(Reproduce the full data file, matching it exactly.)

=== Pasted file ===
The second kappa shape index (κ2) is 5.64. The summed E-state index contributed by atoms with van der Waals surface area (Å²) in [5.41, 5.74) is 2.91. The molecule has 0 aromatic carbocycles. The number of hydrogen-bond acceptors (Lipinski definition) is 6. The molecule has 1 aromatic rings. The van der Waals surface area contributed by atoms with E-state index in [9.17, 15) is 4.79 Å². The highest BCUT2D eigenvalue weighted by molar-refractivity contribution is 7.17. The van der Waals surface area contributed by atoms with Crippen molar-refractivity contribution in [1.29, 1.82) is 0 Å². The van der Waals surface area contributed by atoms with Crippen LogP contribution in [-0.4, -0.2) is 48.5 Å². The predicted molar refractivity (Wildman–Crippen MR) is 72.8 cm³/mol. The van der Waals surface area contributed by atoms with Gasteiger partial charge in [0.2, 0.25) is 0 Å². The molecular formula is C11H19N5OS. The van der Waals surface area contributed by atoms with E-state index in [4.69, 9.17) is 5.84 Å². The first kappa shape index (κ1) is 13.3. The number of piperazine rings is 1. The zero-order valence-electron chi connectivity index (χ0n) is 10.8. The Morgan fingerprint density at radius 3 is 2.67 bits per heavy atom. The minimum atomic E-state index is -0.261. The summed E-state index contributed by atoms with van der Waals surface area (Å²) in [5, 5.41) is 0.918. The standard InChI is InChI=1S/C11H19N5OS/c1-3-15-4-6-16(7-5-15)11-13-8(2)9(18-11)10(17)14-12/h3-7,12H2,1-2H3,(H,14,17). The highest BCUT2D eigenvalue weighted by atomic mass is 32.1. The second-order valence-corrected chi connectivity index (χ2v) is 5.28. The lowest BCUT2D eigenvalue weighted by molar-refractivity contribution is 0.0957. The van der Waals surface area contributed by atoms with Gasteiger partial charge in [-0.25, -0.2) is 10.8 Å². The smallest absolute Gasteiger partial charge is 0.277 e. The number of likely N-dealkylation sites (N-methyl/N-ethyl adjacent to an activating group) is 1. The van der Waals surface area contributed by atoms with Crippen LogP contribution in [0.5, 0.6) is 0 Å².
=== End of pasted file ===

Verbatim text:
The second kappa shape index (κ2) is 5.64. The summed E-state index contributed by atoms with van der Waals surface area (Å²) in [5.41, 5.74) is 2.91. The molecule has 0 aromatic carbocycles. The number of hydrogen-bond acceptors (Lipinski definition) is 6. The molecule has 1 aromatic rings. The van der Waals surface area contributed by atoms with E-state index in [9.17, 15) is 4.79 Å². The highest BCUT2D eigenvalue weighted by molar-refractivity contribution is 7.17. The van der Waals surface area contributed by atoms with Crippen molar-refractivity contribution in [1.29, 1.82) is 0 Å². The van der Waals surface area contributed by atoms with Crippen LogP contribution in [-0.4, -0.2) is 48.5 Å². The predicted molar refractivity (Wildman–Crippen MR) is 72.8 cm³/mol. The van der Waals surface area contributed by atoms with Gasteiger partial charge in [0.2, 0.25) is 0 Å². The molecular formula is C11H19N5OS. The van der Waals surface area contributed by atoms with E-state index in [4.69, 9.17) is 5.84 Å². The first kappa shape index (κ1) is 13.3. The number of piperazine rings is 1. The zero-order valence-electron chi connectivity index (χ0n) is 10.8. The Morgan fingerprint density at radius 3 is 2.67 bits per heavy atom. The minimum atomic E-state index is -0.261. The summed E-state index contributed by atoms with van der Waals surface area (Å²) in [5, 5.41) is 0.918. The standard InChI is InChI=1S/C11H19N5OS/c1-3-15-4-6-16(7-5-15)11-13-8(2)9(18-11)10(17)14-12/h3-7,12H2,1-2H3,(H,14,17). The highest BCUT2D eigenvalue weighted by atomic mass is 32.1. The second-order valence-corrected chi connectivity index (χ2v) is 5.28. The lowest BCUT2D eigenvalue weighted by molar-refractivity contribution is 0.0957. The van der Waals surface area contributed by atoms with Gasteiger partial charge in [-0.25, -0.2) is 10.8 Å². The smallest absolute Gasteiger partial charge is 0.277 e. The number of likely N-dealkylation sites (N-methyl/N-ethyl adjacent to an activating group) is 1. The van der Waals surface area contributed by atoms with Crippen LogP contribution in [0.5, 0.6) is 0 Å².